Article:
To halt deforestation, water shortages and pollution from overuse of fertilizers, governments must be pressured to shift away from pro-agribusiness policy frameworks and move toward increasing environmental regulations. Though climate change litigation can be used as a corporate tool to quash environmental regulation, it is increasingly a method used to bring pressure to bear on a nation-case level, with agriculture-based emission cases just beginning to emerge, and pro-regulatory recommendations beginning to find their way into agriculture and energy policy recommendations and blueprints. These are all supply-side target strategies that can be employed at a policy level to mitigate climate change.
From a civic action perspective, there are several strategies which may also prove useful. Demand-side strategies include initiatives for reducing food waste and shifting dietary trends. Cross-cutting strategies include civic mobilizations that push for legislative changes to agricultural subsidies and trade agreements, or climate change legislature overhauls. Consumer awareness campaigns are leading to divestment and reinvestment in sustainable investment markets, environmental networks are working to create supply chain transparency, and remote-sensing studies are expanding carbon databases that act as watchdog devices. These are but a few of the areas that research initiatives can focus on when considering assembling frameworks for agricultural project or educational toolkit designs.
On a micro or municipal level, there are numerous actions, mobilizations, organizations and networks that are working to ensure the Right to Food using sustainable farming methods. The informal economy comprises more than half of the global labor force and more than 90% of micro and small business enterprises worldwide. Hundreds of millions of people pursue their livelihoods in conditions of informality, where food takes up the majority of either their time or their income. The UN Food and Agriculture Organization has long recognized the important contribution of small farmers who produce using agroecology methods, though the informal sector’s contribution and potential contribution in this area remains, for the most part, neglected.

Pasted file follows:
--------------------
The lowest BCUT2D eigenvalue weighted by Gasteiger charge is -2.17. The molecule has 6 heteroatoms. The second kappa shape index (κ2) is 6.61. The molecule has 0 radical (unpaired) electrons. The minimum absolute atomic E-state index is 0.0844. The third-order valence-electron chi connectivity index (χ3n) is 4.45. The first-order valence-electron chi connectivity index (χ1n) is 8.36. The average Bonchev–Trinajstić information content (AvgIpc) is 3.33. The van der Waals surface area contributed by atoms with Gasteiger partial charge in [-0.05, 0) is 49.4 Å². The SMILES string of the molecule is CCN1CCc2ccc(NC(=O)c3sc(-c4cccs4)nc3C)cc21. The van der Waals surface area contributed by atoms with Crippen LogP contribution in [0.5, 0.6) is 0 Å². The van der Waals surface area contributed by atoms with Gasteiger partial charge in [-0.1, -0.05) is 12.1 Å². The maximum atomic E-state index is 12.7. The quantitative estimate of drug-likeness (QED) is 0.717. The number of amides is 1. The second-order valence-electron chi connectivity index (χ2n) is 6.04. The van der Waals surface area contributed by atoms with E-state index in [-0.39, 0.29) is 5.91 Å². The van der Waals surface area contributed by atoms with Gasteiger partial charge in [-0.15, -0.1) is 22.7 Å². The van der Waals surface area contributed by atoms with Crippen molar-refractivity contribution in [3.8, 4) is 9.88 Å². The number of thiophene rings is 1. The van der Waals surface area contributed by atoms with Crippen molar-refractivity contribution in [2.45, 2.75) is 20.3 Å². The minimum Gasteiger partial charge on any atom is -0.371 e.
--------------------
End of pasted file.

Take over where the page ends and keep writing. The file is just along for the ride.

My own work has focused on co-producing organic urban gardens with the informal sector in Brazil. I’ve worked with DIY media kits to hack old webcams and produce microscopes to study plants with functionally literate children, conducted farm-to-table workshops, and created children’s gardens from sites that had to be remediated by clearing of tons of garbage before we begin. Not only is there a need to work from the bottom-up, or as a facilitator between formal and informal societal tiers, but also with youth at key vulnerable ages (before they become locked into a particular life track) to help instill knowledge, skills, and a sense of possibility for living healthier, more fulfilling lives. This provides increased opportunities for positive role models and community leaders to emerge to recraft environments that are historically marred by conflict, oppression, poverty and State abandonment into fields of care.
Indigenous communities have a lot to offer when rethinking our relationship to agriculture and the environment. They have a good understanding of how ecological destruction is entangled with land thefts and colonization and have pragmatic and compelling perspectives on how to integrate agriculture with sound environmental management. Across the globe, multitudes of small-scale agroecology investments in water and land sectors draw on indigenous social capital to actively protect water supplies and sustainably manage livestock and crops. My own experience led me to work with community and indigenous leaders to create biomedicinal teaching kits that were used as an interface and departure point for working with underserved youth in Rio de Janeiro and Bahia.
Medicinal Seed Bank is a databank project, lecture series and field teaching program used for studying medicinal seed samples. It was designed in conjunction with the Medicinal Teaching Kit.
The value and purpose of these scenarios is not only to examine, but to reconfigure the complex interrelationships among diet, food production, environment, human health, and to aid in promoting self-agency in the face of the aggression these populations face. In order to advance an ecological perspective that reduces threats to the health of the public and to the biophysical environment, we must engage on all levels.